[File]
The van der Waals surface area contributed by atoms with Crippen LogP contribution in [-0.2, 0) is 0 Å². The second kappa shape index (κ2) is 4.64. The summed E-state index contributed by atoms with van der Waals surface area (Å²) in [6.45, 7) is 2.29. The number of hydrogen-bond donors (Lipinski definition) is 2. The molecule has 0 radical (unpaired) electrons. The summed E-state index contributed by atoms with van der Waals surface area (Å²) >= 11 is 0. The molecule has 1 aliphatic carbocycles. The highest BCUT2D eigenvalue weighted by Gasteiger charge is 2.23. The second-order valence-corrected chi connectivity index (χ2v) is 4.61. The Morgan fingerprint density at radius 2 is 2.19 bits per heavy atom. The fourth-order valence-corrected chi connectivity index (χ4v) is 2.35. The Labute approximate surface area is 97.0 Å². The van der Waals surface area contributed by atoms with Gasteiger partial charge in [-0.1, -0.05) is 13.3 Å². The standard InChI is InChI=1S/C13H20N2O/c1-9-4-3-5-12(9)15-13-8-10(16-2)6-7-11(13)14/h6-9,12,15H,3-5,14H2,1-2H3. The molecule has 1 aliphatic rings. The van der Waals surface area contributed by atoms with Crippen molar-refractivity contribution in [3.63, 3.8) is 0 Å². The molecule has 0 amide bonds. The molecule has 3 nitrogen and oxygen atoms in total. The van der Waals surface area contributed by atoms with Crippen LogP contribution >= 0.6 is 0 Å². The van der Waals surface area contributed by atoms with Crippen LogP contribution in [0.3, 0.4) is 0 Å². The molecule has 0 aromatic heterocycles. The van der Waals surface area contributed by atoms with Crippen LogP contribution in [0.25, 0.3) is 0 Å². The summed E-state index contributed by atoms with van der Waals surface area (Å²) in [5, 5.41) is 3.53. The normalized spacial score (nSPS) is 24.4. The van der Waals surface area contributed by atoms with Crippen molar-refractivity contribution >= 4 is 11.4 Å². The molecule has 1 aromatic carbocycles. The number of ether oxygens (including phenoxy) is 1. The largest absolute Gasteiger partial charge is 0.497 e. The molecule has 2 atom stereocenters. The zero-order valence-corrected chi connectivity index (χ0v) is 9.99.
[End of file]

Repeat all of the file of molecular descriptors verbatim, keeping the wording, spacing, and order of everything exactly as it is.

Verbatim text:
The van der Waals surface area contributed by atoms with Crippen LogP contribution in [-0.2, 0) is 0 Å². The second kappa shape index (κ2) is 4.64. The summed E-state index contributed by atoms with van der Waals surface area (Å²) in [6.45, 7) is 2.29. The number of hydrogen-bond donors (Lipinski definition) is 2. The molecule has 0 radical (unpaired) electrons. The summed E-state index contributed by atoms with van der Waals surface area (Å²) >= 11 is 0. The molecule has 1 aliphatic carbocycles. The highest BCUT2D eigenvalue weighted by Gasteiger charge is 2.23. The second-order valence-corrected chi connectivity index (χ2v) is 4.61. The Morgan fingerprint density at radius 2 is 2.19 bits per heavy atom. The fourth-order valence-corrected chi connectivity index (χ4v) is 2.35. The Labute approximate surface area is 97.0 Å². The van der Waals surface area contributed by atoms with Gasteiger partial charge in [-0.1, -0.05) is 13.3 Å². The standard InChI is InChI=1S/C13H20N2O/c1-9-4-3-5-12(9)15-13-8-10(16-2)6-7-11(13)14/h6-9,12,15H,3-5,14H2,1-2H3. The molecule has 1 aliphatic rings. The van der Waals surface area contributed by atoms with Crippen molar-refractivity contribution in [3.63, 3.8) is 0 Å². The molecule has 0 amide bonds. The molecule has 3 nitrogen and oxygen atoms in total. The van der Waals surface area contributed by atoms with Crippen LogP contribution >= 0.6 is 0 Å². The van der Waals surface area contributed by atoms with Crippen LogP contribution in [0.3, 0.4) is 0 Å². The molecule has 0 aromatic heterocycles. The van der Waals surface area contributed by atoms with Crippen LogP contribution in [0.25, 0.3) is 0 Å². The summed E-state index contributed by atoms with van der Waals surface area (Å²) in [5, 5.41) is 3.53. The normalized spacial score (nSPS) is 24.4. The van der Waals surface area contributed by atoms with Crippen molar-refractivity contribution >= 4 is 11.4 Å². The molecule has 1 aromatic carbocycles. The number of ether oxygens (including phenoxy) is 1. The largest absolute Gasteiger partial charge is 0.497 e. The molecule has 2 atom stereocenters. The zero-order valence-corrected chi connectivity index (χ0v) is 9.99.